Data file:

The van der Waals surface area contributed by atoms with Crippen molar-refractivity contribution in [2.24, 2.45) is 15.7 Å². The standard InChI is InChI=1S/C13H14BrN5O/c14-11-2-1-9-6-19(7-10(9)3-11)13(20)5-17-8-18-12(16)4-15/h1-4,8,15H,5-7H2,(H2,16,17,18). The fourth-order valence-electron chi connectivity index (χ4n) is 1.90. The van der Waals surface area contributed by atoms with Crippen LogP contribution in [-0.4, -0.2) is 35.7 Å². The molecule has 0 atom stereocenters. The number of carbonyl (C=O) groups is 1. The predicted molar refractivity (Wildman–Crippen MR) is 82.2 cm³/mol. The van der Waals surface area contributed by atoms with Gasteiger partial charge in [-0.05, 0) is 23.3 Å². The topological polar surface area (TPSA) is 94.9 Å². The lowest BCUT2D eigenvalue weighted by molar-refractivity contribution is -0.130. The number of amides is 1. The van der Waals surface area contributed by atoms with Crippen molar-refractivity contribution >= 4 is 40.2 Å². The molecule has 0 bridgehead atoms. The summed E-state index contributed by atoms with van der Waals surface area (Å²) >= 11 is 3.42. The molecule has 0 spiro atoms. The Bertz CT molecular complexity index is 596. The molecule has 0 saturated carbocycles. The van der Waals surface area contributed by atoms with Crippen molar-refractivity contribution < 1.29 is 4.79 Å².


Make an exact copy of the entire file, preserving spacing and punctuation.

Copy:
The van der Waals surface area contributed by atoms with Crippen molar-refractivity contribution in [2.24, 2.45) is 15.7 Å². The standard InChI is InChI=1S/C13H14BrN5O/c14-11-2-1-9-6-19(7-10(9)3-11)13(20)5-17-8-18-12(16)4-15/h1-4,8,15H,5-7H2,(H2,16,17,18). The fourth-order valence-electron chi connectivity index (χ4n) is 1.90. The van der Waals surface area contributed by atoms with Crippen LogP contribution in [-0.4, -0.2) is 35.7 Å². The molecule has 0 atom stereocenters. The number of carbonyl (C=O) groups is 1. The predicted molar refractivity (Wildman–Crippen MR) is 82.2 cm³/mol. The van der Waals surface area contributed by atoms with Gasteiger partial charge in [-0.05, 0) is 23.3 Å². The topological polar surface area (TPSA) is 94.9 Å². The lowest BCUT2D eigenvalue weighted by molar-refractivity contribution is -0.130. The number of amides is 1. The van der Waals surface area contributed by atoms with Crippen molar-refractivity contribution >= 4 is 40.2 Å². The molecule has 0 bridgehead atoms. The summed E-state index contributed by atoms with van der Waals surface area (Å²) >= 11 is 3.42. The molecule has 0 spiro atoms. The Bertz CT molecular complexity index is 596. The molecule has 0 saturated carbocycles. The van der Waals surface area contributed by atoms with Crippen molar-refractivity contribution < 1.29 is 4.79 Å².